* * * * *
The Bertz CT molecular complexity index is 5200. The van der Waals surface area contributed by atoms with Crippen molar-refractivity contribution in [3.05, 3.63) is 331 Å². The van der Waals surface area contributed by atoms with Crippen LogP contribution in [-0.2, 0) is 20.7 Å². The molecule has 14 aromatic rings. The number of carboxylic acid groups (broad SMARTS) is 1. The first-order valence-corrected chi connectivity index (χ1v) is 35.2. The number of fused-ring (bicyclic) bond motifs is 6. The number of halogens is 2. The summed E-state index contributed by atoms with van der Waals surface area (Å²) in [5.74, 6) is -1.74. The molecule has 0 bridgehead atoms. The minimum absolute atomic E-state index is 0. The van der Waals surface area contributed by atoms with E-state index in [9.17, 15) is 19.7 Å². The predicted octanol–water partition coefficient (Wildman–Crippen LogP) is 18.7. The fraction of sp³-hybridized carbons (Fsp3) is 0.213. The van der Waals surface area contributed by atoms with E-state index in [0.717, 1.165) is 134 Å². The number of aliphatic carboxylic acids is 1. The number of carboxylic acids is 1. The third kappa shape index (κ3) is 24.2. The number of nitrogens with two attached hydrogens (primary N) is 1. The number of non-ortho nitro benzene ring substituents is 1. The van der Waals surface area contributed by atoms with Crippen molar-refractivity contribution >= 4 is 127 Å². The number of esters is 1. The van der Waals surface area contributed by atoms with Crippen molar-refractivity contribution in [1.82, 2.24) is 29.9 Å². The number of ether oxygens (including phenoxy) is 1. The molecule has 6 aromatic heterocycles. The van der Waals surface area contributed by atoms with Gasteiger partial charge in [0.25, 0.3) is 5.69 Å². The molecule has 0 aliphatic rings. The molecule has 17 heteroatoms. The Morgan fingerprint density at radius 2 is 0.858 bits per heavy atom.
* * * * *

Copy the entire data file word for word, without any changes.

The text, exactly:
The Bertz CT molecular complexity index is 5200. The van der Waals surface area contributed by atoms with Crippen molar-refractivity contribution in [3.05, 3.63) is 331 Å². The van der Waals surface area contributed by atoms with Crippen LogP contribution in [-0.2, 0) is 20.7 Å². The molecule has 14 aromatic rings. The number of carboxylic acid groups (broad SMARTS) is 1. The first-order valence-corrected chi connectivity index (χ1v) is 35.2. The number of fused-ring (bicyclic) bond motifs is 6. The number of halogens is 2. The summed E-state index contributed by atoms with van der Waals surface area (Å²) in [5.74, 6) is -1.74. The molecule has 0 bridgehead atoms. The minimum absolute atomic E-state index is 0. The van der Waals surface area contributed by atoms with E-state index in [9.17, 15) is 19.7 Å². The predicted octanol–water partition coefficient (Wildman–Crippen LogP) is 18.7. The fraction of sp³-hybridized carbons (Fsp3) is 0.213. The van der Waals surface area contributed by atoms with E-state index in [0.717, 1.165) is 134 Å². The number of aliphatic carboxylic acids is 1. The number of carboxylic acids is 1. The third kappa shape index (κ3) is 24.2. The number of nitrogens with two attached hydrogens (primary N) is 1. The number of non-ortho nitro benzene ring substituents is 1. The van der Waals surface area contributed by atoms with Crippen molar-refractivity contribution >= 4 is 127 Å². The number of esters is 1. The van der Waals surface area contributed by atoms with Crippen molar-refractivity contribution in [1.82, 2.24) is 29.9 Å². The number of ether oxygens (including phenoxy) is 1. The molecule has 6 aromatic heterocycles. The van der Waals surface area contributed by atoms with Gasteiger partial charge in [0.25, 0.3) is 5.69 Å². The molecule has 0 aliphatic rings. The molecule has 17 heteroatoms. The Morgan fingerprint density at radius 2 is 0.858 bits per heavy atom.